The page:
A clear difference from the traditional approach is that through the horizontal development of different proprietary technologies—including sensors, networking, power supplies, and programming, the system has been created from a new angle that differs significantly from the traditional approach to technology and products–with the new approach focusing on market needs. This advance would have been impossible without the initiative of sales and marketing personnel. From this point on, the Tokyo Branch will aggressively market this system to attract system integrators as well as manufacturers supplying lighting to housing companies.
The Center for Global Sales and Marketing Also Serves as a Point of Contact for Overseas Sites
The Tokyo Branch serves not only as a major center in East Japan, but also as a point of contact for overseas sites. For a company like Murata that achieves 85% of its net sales in overseas markets, subsidiaries operating outside Japan represent the sales frontier. Located in a major world city and housing the Global Sales and Marketing Unit, the Tokyo Branch is of critical importance in ensuring stable product supply to these affiliates. At the same time, it serves as a point of contact for visitors from abroad and as an interface for the Head Office in Kyoto. It plays a vital role as a center for global sales and marketing.
Shibuya, a City in the Nerve Center of Tokyo
Shibuya is one of "5 Central Cities of Tokyo" and the area around Shibuya Station is known as one of Tokyo's subcenters. The Harajuku/Omotesando area is famous as a fashion center, while Daikanyama and Ebisu are dominated by commercial facilities and fashion companies. In this way, Shibuya also represents a major source of information in Japan.
World City Tokyo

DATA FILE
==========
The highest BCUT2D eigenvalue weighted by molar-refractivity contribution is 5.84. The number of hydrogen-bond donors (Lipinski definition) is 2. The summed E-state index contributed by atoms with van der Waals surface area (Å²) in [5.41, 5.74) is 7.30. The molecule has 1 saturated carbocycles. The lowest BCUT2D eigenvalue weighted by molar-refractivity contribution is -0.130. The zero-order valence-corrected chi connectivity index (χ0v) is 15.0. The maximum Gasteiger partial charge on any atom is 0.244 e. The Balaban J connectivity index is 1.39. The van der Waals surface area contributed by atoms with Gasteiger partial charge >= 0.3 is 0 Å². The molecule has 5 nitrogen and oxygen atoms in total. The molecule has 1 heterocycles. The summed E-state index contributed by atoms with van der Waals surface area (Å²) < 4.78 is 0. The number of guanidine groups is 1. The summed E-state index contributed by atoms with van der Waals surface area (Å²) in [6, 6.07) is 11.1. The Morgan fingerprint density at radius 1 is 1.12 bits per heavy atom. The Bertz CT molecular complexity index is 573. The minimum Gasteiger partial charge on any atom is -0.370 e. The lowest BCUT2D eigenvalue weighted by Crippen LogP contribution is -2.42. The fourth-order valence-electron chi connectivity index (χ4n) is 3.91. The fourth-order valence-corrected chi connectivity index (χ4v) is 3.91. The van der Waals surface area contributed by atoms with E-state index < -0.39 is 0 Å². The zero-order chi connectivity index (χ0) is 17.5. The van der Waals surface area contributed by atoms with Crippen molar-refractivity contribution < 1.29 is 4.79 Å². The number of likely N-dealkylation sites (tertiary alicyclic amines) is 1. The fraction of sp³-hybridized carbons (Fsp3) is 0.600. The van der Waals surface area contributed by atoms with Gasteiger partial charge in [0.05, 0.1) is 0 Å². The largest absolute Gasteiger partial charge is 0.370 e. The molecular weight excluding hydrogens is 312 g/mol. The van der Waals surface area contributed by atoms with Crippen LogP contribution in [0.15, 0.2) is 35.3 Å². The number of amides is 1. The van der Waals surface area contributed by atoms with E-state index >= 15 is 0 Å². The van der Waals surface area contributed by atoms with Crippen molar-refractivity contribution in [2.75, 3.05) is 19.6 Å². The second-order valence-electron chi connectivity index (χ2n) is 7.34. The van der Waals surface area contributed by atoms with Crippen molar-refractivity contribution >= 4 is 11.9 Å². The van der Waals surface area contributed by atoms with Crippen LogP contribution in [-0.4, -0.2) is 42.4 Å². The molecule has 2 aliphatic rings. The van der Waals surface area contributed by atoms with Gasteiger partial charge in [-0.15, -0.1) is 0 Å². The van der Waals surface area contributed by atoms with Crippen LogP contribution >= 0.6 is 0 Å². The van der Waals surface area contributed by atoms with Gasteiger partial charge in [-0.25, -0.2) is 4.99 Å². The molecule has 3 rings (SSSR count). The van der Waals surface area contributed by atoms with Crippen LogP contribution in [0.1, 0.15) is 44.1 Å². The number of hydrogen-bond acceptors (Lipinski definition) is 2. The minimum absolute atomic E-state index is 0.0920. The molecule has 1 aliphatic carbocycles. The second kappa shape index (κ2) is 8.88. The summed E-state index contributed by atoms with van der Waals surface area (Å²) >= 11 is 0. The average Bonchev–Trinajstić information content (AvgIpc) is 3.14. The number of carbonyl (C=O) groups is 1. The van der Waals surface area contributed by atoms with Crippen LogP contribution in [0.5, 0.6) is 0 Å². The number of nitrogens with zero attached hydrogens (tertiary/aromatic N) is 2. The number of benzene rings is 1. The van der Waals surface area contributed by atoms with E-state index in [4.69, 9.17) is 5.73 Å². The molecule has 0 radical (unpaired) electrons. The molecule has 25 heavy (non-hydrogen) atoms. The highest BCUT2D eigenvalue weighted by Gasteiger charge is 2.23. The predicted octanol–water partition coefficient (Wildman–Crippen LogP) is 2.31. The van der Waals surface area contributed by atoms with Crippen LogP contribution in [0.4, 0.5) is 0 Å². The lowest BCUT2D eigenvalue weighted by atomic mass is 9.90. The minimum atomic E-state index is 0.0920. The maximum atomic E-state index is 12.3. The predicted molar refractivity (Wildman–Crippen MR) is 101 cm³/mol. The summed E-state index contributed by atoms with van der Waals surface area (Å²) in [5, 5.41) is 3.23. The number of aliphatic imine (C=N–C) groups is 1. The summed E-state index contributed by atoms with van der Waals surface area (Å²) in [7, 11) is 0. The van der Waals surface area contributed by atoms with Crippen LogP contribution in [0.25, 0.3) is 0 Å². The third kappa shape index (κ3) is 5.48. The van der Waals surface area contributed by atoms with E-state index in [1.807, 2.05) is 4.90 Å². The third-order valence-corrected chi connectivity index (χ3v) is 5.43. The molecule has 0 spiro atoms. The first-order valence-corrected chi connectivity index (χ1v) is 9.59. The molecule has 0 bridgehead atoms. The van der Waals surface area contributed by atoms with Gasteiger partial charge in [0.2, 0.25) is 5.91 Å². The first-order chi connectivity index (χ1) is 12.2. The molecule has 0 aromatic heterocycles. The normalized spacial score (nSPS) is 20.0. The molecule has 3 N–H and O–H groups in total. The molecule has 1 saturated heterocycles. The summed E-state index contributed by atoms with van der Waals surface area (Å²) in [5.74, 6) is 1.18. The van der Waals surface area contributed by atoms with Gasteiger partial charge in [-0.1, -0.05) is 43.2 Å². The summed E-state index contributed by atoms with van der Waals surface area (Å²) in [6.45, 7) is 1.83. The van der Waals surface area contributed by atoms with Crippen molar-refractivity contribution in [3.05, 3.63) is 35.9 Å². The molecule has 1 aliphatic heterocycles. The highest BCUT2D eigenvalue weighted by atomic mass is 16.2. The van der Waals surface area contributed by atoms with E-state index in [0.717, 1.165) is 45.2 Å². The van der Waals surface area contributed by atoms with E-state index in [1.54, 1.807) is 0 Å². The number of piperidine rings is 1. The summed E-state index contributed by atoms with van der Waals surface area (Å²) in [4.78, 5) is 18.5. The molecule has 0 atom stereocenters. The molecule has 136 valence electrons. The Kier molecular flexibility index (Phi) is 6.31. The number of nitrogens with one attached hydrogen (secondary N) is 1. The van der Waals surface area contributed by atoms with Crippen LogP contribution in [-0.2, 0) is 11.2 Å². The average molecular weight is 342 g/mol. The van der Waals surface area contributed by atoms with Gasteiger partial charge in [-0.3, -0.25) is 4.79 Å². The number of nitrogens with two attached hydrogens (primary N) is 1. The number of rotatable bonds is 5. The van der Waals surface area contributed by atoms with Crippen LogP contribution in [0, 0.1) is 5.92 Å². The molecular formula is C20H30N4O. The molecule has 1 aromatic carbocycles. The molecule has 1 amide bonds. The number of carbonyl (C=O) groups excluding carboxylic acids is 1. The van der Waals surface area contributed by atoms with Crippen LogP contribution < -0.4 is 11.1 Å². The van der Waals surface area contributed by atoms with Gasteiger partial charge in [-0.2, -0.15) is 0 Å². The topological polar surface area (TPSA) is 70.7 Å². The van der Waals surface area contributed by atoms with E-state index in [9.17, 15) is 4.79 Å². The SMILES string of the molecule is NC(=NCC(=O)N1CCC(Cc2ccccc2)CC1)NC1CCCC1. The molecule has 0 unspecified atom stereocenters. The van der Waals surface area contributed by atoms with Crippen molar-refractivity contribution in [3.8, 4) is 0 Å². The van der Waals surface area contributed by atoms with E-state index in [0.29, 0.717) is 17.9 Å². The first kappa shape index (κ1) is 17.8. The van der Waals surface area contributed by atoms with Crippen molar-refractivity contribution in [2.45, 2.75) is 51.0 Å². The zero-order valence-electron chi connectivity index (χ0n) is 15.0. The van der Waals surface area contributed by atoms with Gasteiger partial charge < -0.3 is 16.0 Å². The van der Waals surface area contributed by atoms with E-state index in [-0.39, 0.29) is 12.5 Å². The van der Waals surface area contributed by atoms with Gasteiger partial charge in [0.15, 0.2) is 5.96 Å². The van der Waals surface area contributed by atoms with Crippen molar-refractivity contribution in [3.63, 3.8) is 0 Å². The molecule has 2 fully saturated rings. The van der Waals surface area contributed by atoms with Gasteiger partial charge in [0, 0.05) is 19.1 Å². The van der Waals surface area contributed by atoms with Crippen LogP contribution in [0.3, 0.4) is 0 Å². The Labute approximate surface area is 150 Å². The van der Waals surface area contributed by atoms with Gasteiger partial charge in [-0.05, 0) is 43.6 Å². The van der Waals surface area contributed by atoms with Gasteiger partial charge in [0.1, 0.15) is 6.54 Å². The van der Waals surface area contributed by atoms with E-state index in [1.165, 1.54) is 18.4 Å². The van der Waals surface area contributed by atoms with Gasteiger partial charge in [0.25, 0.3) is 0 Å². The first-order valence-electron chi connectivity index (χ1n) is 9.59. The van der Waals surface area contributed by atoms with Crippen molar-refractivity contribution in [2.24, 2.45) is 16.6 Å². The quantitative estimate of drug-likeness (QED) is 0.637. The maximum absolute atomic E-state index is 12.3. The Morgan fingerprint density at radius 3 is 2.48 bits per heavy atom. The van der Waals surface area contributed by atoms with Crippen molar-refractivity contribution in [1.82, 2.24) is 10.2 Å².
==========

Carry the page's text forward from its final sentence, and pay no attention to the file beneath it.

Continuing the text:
A "world city" is defined as a large city with a particularly high concentration of core world functions.
Highly regarded in many surveys, Tokyo stands along with New York, London, and Paris as a major world city.
The Greater Tokyo region boasts the highest gross domestic product (GDP) .
According to "World Cities with the Highest GDP," published by PwC, it is expected to maintain its leadership until 2025.
Passage Garden Shibuya
The redeveloped area around Shibuya Station was designed as a new business center to attract future-oriented corporations.
The land previously owned by the Japanese National Railways Settlement Corporation was sold in a building design competition bid.
The overall plans were developed by Rail City West Development Co., Ltd. and Nihon Sekkei, Inc.
With their stable business performance, all companies located in the area are visionary companies able to make the most of the geographical advantages offered by the location to the south of Shibuya Station.
Seven winning corporations, including Murata, are building a high-quality business environment by creating a uniform cityscape.
Science Center for Children Hachilabo
Science, technology, and math programs that offer extracurricular activities in the form of scientific experiments and club events are available in collaboration with universities, research institutions, and corporations.
Hachilabo was founded by the Shibuya municipal government to promote scientific thinking and interest in making things among children at municipal elementary and junior high schools.
Supporting this mission the Murata Tokyo Branch works with the municipal board of education to provide electronic craft workshops at Hachilabo.
Task and Ambient
"Task and ambient" represents a concept focused on the relationship between man and machine in an interior space.
In the area of lighting, the term "task" refers to desk lights. The lighting of Japanese offices has traditionally been dominated by ambient lighting, which is wasteful because it remains active regardless of whether the space is occupied or not.
The energy-saving concept introduces additional desk lighting to ensure sufficient levels of light at specific work stations.
In collaboration with Toda Corporation and Yamada Shomei Lighting Co., Ltd., Murata has built a lighting system that minimizes power consumption by combining sensor, communication, power supply technologies.